BALTIMORE, Ohio - A 12-year-old’s dream of playing football for her school has been sidelined by a central Ohio school district because she’s a girl.
Makhaela Jenkins, of Baltimore, Ohio, was told Tuesday that she’s ineligible to play for her middle school football team because the Liberty Union-Thurston School District does not allow females to play contact sports. The list of sports girls are not allowed to play includes football and wrestling.
The team's coaches gave Makhaela a roster spot and a locker after she spent the previous two days practicing. But district Superintendent Paul Matthews said she is not allowed to participate in any games or contact drills.
Matthews said the district is not violating any rules or regulations, including Title IX, a portion of the Education Amendments of 1972. The law reads in part:
“No person in the United States shall, on the basis of sex, be excluded from participation in, be denied the benefits of, or be subjected to discrimination under any education program or activity receiving federal financial assistance..,” the document reads.
Under Title IX, all public schools that receive federal funds are required to perform self-evaluations of their efforts to provide equal opportunities based on sex, according to the Equity Resource Center. School administrators are also required to provide written assurances to the Department of Education that their institutions are in compliance with the guidelines while federally funded equipment and/or facilities are in use.
Matthews said the school district is not violating the policy because the school provides opportunities for girls to play sports.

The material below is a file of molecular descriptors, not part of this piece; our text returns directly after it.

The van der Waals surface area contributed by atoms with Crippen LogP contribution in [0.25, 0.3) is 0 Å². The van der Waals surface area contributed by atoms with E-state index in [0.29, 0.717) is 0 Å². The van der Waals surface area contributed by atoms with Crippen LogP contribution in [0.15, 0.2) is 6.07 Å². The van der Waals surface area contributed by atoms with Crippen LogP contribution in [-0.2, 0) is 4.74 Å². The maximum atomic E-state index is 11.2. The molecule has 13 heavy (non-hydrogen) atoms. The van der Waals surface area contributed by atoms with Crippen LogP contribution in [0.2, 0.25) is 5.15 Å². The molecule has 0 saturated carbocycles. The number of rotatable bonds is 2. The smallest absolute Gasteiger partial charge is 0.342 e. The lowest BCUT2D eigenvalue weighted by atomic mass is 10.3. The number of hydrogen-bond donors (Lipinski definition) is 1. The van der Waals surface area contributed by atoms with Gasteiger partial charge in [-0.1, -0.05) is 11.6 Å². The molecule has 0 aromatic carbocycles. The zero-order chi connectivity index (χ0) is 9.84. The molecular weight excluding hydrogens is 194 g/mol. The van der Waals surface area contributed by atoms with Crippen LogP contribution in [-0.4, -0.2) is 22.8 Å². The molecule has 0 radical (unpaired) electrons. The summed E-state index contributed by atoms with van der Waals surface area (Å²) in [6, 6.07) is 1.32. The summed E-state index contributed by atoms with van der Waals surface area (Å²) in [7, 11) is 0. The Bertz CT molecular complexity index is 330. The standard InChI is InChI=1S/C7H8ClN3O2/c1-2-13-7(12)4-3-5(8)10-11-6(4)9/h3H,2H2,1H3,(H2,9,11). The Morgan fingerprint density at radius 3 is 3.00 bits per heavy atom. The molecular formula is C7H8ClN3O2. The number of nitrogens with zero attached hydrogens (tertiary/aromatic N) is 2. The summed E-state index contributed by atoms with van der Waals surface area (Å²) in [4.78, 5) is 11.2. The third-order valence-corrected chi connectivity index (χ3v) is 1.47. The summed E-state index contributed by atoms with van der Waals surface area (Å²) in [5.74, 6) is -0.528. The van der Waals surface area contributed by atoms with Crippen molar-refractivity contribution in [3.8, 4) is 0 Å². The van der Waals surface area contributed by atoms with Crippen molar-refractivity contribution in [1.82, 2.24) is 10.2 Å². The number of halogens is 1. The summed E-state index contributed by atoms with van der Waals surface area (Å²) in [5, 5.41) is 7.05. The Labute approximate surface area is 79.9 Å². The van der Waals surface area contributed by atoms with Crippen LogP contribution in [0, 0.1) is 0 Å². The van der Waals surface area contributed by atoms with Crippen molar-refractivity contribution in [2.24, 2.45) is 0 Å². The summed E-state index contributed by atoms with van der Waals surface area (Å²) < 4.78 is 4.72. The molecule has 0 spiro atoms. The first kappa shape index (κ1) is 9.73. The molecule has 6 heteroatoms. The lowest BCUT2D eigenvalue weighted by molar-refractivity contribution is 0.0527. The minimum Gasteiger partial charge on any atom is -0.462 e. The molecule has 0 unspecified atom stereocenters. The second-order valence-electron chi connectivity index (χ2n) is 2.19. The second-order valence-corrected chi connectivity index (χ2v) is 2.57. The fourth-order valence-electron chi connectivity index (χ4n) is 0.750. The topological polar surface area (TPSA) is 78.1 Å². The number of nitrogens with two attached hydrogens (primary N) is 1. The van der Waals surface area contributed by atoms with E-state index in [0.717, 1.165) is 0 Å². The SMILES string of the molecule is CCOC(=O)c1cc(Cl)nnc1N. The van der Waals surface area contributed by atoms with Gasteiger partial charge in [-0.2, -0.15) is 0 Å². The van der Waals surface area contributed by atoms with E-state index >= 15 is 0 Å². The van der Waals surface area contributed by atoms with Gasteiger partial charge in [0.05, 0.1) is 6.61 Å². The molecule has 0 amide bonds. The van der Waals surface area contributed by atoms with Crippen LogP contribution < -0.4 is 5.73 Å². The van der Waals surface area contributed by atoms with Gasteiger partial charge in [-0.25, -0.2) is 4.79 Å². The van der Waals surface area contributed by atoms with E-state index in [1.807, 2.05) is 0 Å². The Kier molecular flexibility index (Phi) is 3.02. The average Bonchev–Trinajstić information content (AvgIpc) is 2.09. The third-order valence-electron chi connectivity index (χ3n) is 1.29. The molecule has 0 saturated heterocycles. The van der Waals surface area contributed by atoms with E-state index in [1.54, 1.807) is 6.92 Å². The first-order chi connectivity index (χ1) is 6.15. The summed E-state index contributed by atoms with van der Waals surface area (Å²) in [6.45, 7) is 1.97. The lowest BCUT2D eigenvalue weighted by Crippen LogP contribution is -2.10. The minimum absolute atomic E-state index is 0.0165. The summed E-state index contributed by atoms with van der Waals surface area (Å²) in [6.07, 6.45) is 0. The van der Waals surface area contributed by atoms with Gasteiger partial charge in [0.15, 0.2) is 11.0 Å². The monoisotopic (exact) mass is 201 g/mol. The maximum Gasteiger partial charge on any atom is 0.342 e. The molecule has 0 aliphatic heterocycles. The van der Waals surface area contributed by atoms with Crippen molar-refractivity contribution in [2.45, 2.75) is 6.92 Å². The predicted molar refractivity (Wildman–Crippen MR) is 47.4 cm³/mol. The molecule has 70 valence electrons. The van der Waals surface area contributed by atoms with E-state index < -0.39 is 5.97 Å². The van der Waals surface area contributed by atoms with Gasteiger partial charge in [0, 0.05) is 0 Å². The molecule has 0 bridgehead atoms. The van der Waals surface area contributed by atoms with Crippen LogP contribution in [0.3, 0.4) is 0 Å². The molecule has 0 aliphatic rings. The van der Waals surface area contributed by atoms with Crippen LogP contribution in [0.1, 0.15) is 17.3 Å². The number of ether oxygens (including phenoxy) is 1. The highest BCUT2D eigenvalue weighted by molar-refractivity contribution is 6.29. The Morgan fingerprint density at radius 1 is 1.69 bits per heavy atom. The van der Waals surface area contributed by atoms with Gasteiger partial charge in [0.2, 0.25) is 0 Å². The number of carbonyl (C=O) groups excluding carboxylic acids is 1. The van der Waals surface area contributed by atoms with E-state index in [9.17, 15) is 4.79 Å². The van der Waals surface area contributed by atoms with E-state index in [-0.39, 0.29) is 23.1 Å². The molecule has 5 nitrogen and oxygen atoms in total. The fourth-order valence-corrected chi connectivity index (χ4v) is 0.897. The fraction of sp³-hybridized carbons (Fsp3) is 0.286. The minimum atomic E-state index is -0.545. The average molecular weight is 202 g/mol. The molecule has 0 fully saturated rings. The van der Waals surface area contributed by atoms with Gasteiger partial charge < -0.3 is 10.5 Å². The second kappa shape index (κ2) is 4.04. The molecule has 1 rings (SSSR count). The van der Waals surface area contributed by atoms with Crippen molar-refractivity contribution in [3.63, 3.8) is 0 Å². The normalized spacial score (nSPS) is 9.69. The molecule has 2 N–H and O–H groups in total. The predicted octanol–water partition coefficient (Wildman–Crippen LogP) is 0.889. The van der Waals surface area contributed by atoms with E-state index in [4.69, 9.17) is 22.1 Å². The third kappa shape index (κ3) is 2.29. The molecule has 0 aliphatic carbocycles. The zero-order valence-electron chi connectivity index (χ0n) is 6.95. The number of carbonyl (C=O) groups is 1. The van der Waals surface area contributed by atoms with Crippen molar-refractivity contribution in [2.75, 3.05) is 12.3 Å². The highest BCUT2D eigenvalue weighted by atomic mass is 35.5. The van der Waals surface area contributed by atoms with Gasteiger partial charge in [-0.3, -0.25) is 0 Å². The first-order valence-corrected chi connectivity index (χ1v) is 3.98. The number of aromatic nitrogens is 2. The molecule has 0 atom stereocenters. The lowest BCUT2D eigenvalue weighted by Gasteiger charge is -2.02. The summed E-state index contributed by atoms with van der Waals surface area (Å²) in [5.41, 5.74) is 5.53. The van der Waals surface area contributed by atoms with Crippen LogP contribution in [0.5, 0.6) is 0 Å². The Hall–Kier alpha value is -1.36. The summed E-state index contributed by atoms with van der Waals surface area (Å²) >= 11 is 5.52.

"We think we have plenty of places for everyone to fit in, but it is simply a choice,” he said about the district’s policy.
Matthews cited a federal law that permits school districts to decide if a girl can play contact sports.
“It is a choice our district has the option to make and that is the choice we have decided to make," he said.
The move came as a surprise to the Jenkins family and other members of the community because Makhaela has played youth football in the Baltimore area for several years without incident. The league where she played was not affiliated with the school district.
Makhaela, who spent the offseason weightlifting to get ride for the upcoming season, said she has earned a spot on the team and wants to play.
The seventh-grader also said allowing her to play would send a social message.
"It sets me apart from everyone else and it lets everyone know it is OK to be different and you don't have to follow what everyone else does," she said.
Some members of the community are asking the district to change its policy.
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